Having a full season of Juan Soto after acquiring him at last year’s deadline was already set to be a big difference-maker for the Padres this season. Throw in the return of Fernando Tatis Jr. off his suspension, as well as the incumbent Manny Machado, and the Padres had a trio of superstars that were the envy of every team in baseball. Then they decided they needed a fourth.
First they made a run at Trea Turner, next it was Aaron Judge. Enter Xander Bogaerts.
A.J. Preller would not be denied in his quest for more star talent and he ultimately found his guy in Bogaerts on a 11-year, $280 million deal. The Padres now feature more star power than any team in baseball.
Aside from adding Bogaerts, the Padres re-signed Robert Suarez to fortify their pen and Nick Martinez to be part of the back-end of their rotation. San Diego also signed former Mets reliever Seth Lugo, who has long been looking for an opportunity to be stretched back out as a starting pitcher and will now get the chance.
Ultimately this offseason comes down to Bogaerts though. With a full year of Soto, the return of Tatis and the addition of Bogaerts, the Padres could add 10 wins to their total from last season and we wouldn’t bat an eye.
2022 Record: 89-73; Over/Under 2023 Win Total: 94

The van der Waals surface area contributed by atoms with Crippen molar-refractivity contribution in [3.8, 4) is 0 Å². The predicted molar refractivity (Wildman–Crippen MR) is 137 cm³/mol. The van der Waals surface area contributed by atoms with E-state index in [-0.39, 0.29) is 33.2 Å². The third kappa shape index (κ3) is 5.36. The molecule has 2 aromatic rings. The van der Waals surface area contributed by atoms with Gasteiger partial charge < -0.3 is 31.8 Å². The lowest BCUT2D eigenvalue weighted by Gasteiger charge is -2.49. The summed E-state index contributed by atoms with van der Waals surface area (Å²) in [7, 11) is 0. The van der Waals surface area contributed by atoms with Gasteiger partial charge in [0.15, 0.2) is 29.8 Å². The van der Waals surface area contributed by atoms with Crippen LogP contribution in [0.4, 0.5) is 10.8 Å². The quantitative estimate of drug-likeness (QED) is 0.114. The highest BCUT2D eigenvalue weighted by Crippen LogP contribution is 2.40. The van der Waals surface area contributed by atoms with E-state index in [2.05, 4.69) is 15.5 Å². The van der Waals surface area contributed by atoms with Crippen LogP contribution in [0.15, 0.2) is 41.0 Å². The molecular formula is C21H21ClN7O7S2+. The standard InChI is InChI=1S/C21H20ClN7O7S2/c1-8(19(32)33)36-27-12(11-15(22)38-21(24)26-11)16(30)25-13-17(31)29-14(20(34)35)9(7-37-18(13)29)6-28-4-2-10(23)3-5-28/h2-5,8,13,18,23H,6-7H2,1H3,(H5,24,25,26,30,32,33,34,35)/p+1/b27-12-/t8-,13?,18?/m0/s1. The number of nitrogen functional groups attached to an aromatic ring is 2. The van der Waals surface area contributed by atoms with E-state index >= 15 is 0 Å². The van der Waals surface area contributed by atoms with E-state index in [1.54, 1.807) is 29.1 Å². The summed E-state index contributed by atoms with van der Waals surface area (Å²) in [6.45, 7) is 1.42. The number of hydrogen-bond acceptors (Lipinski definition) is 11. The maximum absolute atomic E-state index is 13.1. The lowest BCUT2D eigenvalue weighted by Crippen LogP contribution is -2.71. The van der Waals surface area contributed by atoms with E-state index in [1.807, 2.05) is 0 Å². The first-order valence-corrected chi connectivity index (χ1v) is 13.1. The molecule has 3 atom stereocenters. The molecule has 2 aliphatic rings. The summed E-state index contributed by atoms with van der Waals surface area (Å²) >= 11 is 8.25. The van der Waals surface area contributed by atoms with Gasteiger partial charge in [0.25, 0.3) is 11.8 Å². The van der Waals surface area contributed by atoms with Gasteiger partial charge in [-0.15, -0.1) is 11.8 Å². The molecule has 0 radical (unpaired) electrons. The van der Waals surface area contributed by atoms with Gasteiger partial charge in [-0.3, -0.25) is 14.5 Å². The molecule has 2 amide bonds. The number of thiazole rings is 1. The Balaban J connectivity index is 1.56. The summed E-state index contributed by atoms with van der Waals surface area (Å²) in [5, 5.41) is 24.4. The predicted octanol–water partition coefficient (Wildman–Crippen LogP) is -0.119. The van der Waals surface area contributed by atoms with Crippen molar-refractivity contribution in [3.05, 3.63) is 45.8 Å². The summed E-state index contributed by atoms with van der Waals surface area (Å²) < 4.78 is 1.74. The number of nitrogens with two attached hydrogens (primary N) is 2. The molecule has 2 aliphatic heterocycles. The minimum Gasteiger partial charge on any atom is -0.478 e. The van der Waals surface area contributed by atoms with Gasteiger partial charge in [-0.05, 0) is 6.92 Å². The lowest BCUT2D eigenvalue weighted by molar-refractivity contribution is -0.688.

3. Chicago Cubs
The Chicago Cubs are still probably a year away, but they made some big strides in the right direction this offseason. First off, they have a new franchise cornerstone in Dansby Swanson.
Swanson may have been the least impactful or the star shortstops on the market, but that does not mean he is not still a great player to add to your organization.
The 29-year-old former first overall pick just won the Gold Glove, hit 25 home runs and finished with an fWAR over 6.0. That’s an impressive recent resume for Swanson. The track record is shorter than the Bogaerts’ and Turner’s of the world, but that is why he received less years and less guaranteed money.
The seven-year, $177 million deal he signed was perfect for Chicago, giving them their new face of the franchise, while allowing them to still spend more in the future. The Cubs also added Jameson Taillon on a four-year, $68 million, solidifying their rotation with a deal that is pretty solid considering this was the same market that paid Taijuan Walker $72 million over that same span.
Chicago landed the best low-risk bet in free agency, former MVP Cody Bellinger, who is set to provide great defense in center field with the hope of some offensive upside.
Add in veteran catcher Tucker Barnhart and first basemen Eric Hosmer, Trey Mancini on the offensive side. As well as relievers Brad Boxberger and the recently signed Michael Fulmer for pitching depth. And the Cubs are much-improved compared to last season.
2022 Record: 74-88; Over/Under 2023 Win Total: 77.5
4. Toronto Blue Jays
This is where this list begins to get tough. When you look at the over/under win totals, a lot of team are hovering right around where they were last season. The Mariners and Phillies made great moves, but are either them going to far-exceed their win totals from last year?
Look at the Blue Jays and you could put them in that same class. Toronto won 92 games last year and Vegas has them at 93.5 right now. Still, I look at a roster that is far-improved defensively, with a new No. 3 starter to pair with their top two arms and think there is a chance Toronto gives the Yankees a real run for their money atop the AL East this year.